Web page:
Innovation happens when businesses collaborate with users
IN THE fast-moving digital age, businesses must innovate effectively or risk losing relevance.
By definition, innovation has a wide context, but successful innovation involves generating new ideas to produce a new product or technology that satisfies specific needs. Not only that, innovation is a game-changer for an enterprise if it successfully addresses a specific problem and offers a valuable solution.
To put things into perspective, a technology user who was frustrated with the fact that a disposable camera strapped onto his wrist could not capture himself surfing. He ended up designing the infamous GoPro.
An idea born out of innovation upon discovering a problem with existing technology. That innovation is now worth US$800.
This further reinforces a recent study which reveals that business leaders source more than 50 percent of their innovation from the users of the products themselves.
Daily or consistent users of a certain technology have the most valuable insights as they can identify specific problems that exist after extended use.
This is where companies must tap into the potential of innovative users. Collaboration must happen efficiently at a productive rate to ensure market growth and improve existing products.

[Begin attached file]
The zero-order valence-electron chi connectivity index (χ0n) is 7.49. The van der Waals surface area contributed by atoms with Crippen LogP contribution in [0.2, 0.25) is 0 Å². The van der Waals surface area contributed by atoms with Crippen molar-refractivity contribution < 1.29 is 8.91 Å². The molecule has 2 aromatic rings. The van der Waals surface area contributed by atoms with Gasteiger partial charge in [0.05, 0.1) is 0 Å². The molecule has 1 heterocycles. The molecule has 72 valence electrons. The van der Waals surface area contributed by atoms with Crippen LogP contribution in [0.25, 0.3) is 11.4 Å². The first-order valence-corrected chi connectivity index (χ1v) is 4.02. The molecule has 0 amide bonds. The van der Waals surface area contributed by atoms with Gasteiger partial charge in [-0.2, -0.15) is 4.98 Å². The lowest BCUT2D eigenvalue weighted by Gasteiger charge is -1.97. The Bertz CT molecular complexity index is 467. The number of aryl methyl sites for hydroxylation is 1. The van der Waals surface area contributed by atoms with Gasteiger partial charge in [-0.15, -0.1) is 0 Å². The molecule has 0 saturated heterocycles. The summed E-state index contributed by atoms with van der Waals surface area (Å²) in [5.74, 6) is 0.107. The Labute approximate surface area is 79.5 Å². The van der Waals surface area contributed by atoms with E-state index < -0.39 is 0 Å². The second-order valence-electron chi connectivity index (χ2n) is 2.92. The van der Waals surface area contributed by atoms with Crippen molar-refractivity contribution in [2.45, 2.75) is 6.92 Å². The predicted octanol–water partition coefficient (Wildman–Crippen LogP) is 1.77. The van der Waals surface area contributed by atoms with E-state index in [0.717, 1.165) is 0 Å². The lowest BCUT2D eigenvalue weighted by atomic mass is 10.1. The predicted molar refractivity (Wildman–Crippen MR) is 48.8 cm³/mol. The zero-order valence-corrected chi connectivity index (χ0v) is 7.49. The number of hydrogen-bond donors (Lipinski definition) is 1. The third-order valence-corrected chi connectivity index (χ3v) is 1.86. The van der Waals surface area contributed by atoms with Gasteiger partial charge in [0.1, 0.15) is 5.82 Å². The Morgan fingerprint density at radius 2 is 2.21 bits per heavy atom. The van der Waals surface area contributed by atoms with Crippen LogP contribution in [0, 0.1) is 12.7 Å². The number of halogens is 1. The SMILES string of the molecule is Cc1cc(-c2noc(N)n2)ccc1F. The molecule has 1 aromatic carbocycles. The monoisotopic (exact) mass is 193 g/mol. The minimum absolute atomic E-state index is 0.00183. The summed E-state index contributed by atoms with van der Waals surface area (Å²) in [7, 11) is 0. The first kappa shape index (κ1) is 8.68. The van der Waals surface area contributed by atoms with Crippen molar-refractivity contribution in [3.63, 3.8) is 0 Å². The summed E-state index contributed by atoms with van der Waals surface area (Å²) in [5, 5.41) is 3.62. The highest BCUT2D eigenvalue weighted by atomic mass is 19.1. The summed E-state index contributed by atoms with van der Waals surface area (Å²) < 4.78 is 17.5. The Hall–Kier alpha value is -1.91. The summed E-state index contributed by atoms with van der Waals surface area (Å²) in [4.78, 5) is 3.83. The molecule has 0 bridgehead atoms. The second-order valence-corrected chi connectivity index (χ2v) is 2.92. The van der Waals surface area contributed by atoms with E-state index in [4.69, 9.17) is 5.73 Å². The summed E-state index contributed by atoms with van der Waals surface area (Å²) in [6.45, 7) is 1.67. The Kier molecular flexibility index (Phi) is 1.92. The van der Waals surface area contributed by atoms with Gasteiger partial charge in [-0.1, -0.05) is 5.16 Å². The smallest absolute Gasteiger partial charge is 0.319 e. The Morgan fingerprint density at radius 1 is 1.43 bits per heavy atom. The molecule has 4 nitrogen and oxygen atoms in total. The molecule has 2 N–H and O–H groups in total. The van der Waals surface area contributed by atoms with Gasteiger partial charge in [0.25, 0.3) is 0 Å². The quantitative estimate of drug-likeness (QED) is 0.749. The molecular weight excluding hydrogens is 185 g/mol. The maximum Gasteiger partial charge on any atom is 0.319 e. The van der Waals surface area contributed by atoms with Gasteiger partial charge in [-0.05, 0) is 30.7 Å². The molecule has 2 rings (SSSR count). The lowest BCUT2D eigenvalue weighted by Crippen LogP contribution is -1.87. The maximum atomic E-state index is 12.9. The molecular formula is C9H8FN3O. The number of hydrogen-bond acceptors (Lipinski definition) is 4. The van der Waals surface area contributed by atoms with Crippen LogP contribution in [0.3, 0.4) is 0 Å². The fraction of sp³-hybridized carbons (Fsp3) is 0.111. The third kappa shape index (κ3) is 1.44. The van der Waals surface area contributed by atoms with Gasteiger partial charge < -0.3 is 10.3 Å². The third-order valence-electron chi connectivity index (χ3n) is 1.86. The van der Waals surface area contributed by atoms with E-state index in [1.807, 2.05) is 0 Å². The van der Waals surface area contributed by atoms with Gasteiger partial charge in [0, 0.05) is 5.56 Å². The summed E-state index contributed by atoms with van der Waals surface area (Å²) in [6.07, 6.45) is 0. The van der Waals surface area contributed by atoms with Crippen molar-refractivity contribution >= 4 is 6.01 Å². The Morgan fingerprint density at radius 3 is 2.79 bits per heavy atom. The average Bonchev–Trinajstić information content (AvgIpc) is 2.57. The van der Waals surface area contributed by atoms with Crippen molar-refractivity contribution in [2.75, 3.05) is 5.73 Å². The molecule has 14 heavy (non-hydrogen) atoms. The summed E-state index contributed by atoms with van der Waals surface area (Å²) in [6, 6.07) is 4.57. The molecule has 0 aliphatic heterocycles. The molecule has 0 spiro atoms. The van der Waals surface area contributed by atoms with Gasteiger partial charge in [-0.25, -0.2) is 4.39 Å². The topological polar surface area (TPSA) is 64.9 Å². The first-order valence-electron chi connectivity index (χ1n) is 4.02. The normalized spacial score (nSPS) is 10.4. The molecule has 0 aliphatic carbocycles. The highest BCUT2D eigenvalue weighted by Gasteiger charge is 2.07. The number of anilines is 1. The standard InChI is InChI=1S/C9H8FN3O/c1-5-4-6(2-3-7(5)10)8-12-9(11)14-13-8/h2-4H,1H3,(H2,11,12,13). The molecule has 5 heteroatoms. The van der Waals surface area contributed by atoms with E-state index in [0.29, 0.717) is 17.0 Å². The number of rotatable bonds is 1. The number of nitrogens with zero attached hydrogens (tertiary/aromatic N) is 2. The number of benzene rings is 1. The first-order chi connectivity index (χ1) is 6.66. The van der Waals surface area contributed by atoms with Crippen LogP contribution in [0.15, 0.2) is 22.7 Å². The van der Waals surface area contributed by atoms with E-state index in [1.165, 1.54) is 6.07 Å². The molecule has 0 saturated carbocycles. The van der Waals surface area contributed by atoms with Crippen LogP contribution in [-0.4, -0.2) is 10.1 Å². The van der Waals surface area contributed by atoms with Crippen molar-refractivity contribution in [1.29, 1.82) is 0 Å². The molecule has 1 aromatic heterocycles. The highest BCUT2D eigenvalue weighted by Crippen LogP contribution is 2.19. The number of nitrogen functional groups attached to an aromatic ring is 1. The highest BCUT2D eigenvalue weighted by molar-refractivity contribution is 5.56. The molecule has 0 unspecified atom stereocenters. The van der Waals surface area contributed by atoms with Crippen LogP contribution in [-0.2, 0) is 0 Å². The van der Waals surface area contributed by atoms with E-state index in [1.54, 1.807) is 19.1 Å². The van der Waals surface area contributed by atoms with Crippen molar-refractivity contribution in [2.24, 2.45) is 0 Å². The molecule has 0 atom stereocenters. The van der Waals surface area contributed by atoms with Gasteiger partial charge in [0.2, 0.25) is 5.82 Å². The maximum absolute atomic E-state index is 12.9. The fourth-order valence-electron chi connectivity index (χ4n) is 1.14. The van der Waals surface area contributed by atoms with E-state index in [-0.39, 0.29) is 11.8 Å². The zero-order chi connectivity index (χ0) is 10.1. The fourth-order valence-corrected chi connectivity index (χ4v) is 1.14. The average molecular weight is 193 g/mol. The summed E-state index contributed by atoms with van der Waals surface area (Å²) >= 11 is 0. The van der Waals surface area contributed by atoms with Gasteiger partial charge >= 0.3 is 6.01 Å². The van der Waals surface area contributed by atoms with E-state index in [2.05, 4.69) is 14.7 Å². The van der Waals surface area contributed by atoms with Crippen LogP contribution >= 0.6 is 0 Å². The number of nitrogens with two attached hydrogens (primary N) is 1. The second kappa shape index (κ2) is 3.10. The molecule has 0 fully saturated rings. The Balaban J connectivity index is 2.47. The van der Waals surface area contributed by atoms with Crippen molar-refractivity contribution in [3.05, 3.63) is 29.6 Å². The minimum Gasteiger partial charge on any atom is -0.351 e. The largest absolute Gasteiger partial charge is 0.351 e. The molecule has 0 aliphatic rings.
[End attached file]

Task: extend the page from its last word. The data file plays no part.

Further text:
When there is a problem, there is a demand or need that is not fulfilled. This, then, triggers a chained reaction of idea development involving product improvement or upgrade.
For ideas to be generated, problems that users face and struggle with must be identified.
When a clear issue is detected, problem-solving ideas that can be translated into a form of new technology or product design will follow.
There is a need to acknowledge the increasing growth of user-driven innovation products. If businesses learn about users’ rising issues in product usage and their new demands for functions and services, a possible US$800 worth of product innovation awaits.
Companies sometimes struggle to engage with the users of their products as they fail to realize that their employees may also be users.
Creating a pool of feedback and suggestions made up of current employees that use the product for a certain period is the most practical form of collaboration.
In order to do this, employees need to be able to test and optimize the product on their own time, allowing them to structure feedbacks and reflect critically. Companies then, collect their insights to be analyzed and developed into ideas for product innovation.
Of course, credit is given where credit is due. Sourcing product users for a business innovation effort is not enough, a form of reward or recognition must be provided.
When the solution is commercialized, it adds revenue, production growth, reputation, and market value for the operation. On the other hand, it is a consumer-centric win for users.
Innovation is indispensable. Companies must either get with the program or prepare to fall out.
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